Self-help books that tell the truth are empowering. Trying to gloss over life with suggestions and activities that are surface level is both ineffective and unreal.
Author of one of the more recent best selling self-help books, This is How, by Augusten Burroughs (which by the way I do recommend) describes this as, “So certain feelings are denied. Which is something like believing your house is clean as long as you don’t peek under the bed.”
According to psychologist Oliver Burkeman, “instead of trying to psych yourself up into the right mood to act, learn to act alongside whatever mood you’re in.”
3. Be willing to put in the work. Most of the time it’s not that a self-help book doesn’t work. It’s that we don’t do the work that will bring about the change. “Real optimism is not the pep talk you give yourself. It is earned through the labor of emotional housekeeping,” writes Augusten Burroughs in,This Is How.
We kid ourselves that the sheer act of reading alone will somehow miraculously improve our lives and fix us in an instant without the need to lift a finger.
Some books do put me in a hypnotic trance for a moment or two (think Saved By A Poem by Kim Rosen and One Continuous Mistake by Gail Sher) but the trance soon wears off and then the challenge is to get down to work.
Fear is often the cause of our resistance to putting in the work. In her chapter, Reflections On Learning To Work, included in the book,Working It Out, psycholinguist, Virginia Valian describes our obsession with speed and production, “The culture decrees that you should do what you are good at, rather than what you most like to do; that what you produce rather than what you get out of what you produce is what counts; ….”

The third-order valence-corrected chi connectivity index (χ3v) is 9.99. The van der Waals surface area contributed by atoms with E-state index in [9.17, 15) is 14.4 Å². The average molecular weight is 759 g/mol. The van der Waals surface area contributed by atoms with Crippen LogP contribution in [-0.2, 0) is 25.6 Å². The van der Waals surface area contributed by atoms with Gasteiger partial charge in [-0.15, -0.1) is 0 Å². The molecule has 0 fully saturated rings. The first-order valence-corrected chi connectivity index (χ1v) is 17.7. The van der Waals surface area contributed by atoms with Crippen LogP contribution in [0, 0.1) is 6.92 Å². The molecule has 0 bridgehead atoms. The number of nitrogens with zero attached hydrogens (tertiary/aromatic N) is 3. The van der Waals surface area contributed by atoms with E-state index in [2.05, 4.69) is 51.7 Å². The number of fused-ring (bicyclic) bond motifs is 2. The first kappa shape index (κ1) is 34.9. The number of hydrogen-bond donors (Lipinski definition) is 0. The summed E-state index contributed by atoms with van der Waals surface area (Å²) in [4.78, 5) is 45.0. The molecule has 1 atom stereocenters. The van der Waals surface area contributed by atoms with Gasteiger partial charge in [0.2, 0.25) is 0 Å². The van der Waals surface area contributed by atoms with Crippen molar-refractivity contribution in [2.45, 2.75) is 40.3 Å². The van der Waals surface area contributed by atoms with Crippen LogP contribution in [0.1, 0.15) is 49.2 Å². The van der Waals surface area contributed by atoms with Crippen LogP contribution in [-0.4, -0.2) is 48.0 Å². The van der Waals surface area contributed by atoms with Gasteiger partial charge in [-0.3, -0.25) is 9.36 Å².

So often it is the application, what you get out of what you produce [or do] that creates the change or shift.
The introduction to Valian’s chapter gets straight to the point, letting the reader know exactly what reading the chapter will not do. “It will not remove your self doubts, resolve your inner conflicts, wipe away your anxieties, or eliminates your periods of mental paralysis. It will not wave a magic wand and turn you into someone who works effortlessly for hours everyday.” More self-help books should come clean like Valian does.
4. The best self-help books will address relapses and setbacks as well as provide you with further information on where to gain professional support on taking the work further.
Seek out books that include all of the above and next to your book make sure there’s pen, paper, notebook or your digital recording device. Make a note of all the actions you take and record the impact no matter how small.
As Mark Matousek, author of, When You’re Falling Dive said in a recent workshop, “dig in one place.”
I suggest to you and to myself to read a self-help book as if you’re digging in one place. Give it your full attention and focus. Test out the suggestions. Make a note of what works and do more of it.
Maybe there’s one suggestion in the book that turns out to be a real gem. Hold onto it, discard the rest and start applying what works.